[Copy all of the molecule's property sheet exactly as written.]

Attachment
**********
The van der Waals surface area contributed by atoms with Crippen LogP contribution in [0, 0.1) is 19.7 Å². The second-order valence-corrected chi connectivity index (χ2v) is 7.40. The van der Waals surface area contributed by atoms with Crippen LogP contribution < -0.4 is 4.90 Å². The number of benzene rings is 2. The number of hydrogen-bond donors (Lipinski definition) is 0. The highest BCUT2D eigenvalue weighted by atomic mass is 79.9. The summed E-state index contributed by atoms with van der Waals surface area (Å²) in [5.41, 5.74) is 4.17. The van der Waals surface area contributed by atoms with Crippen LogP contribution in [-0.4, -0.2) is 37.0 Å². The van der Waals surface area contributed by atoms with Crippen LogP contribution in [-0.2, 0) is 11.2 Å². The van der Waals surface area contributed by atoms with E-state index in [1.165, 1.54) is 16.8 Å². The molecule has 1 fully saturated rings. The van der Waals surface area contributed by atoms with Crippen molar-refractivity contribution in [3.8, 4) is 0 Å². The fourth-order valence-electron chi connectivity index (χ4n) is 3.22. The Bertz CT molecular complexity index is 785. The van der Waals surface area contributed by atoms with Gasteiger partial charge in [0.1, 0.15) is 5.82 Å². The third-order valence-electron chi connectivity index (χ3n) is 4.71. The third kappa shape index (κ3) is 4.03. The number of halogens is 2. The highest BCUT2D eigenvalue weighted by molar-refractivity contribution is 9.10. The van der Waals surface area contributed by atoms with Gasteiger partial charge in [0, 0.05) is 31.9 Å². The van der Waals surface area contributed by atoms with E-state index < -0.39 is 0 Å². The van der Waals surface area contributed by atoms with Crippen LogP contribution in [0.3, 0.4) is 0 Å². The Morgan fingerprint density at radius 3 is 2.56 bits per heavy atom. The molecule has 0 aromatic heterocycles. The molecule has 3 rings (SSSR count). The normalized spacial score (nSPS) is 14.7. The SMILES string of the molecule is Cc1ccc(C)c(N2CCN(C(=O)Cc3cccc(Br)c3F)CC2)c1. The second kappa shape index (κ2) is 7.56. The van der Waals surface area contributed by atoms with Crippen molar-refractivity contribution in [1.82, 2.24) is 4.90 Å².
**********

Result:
The van der Waals surface area contributed by atoms with Crippen LogP contribution in [0, 0.1) is 19.7 Å². The second-order valence-corrected chi connectivity index (χ2v) is 7.40. The van der Waals surface area contributed by atoms with Crippen LogP contribution < -0.4 is 4.90 Å². The number of benzene rings is 2. The number of hydrogen-bond donors (Lipinski definition) is 0. The highest BCUT2D eigenvalue weighted by atomic mass is 79.9. The summed E-state index contributed by atoms with van der Waals surface area (Å²) in [5.41, 5.74) is 4.17. The van der Waals surface area contributed by atoms with Crippen LogP contribution in [-0.4, -0.2) is 37.0 Å². The van der Waals surface area contributed by atoms with Crippen LogP contribution in [-0.2, 0) is 11.2 Å². The van der Waals surface area contributed by atoms with E-state index in [1.165, 1.54) is 16.8 Å². The molecule has 1 fully saturated rings. The van der Waals surface area contributed by atoms with Crippen molar-refractivity contribution in [3.8, 4) is 0 Å². The fourth-order valence-electron chi connectivity index (χ4n) is 3.22. The Bertz CT molecular complexity index is 785. The van der Waals surface area contributed by atoms with Gasteiger partial charge in [0.1, 0.15) is 5.82 Å². The third-order valence-electron chi connectivity index (χ3n) is 4.71. The third kappa shape index (κ3) is 4.03. The number of halogens is 2. The highest BCUT2D eigenvalue weighted by molar-refractivity contribution is 9.10. The van der Waals surface area contributed by atoms with Gasteiger partial charge in [0, 0.05) is 31.9 Å². The van der Waals surface area contributed by atoms with E-state index < -0.39 is 0 Å². The van der Waals surface area contributed by atoms with Crippen LogP contribution in [0.3, 0.4) is 0 Å². The Morgan fingerprint density at radius 3 is 2.56 bits per heavy atom. The molecule has 0 aromatic heterocycles. The molecule has 3 rings (SSSR count). The normalized spacial score (nSPS) is 14.7. The SMILES string of the molecule is Cc1ccc(C)c(N2CCN(C(=O)Cc3cccc(Br)c3F)CC2)c1. The second kappa shape index (κ2) is 7.56. The van der Waals surface area contributed by atoms with Crippen molar-refractivity contribution in [1.82, 2.24) is 4.90 Å².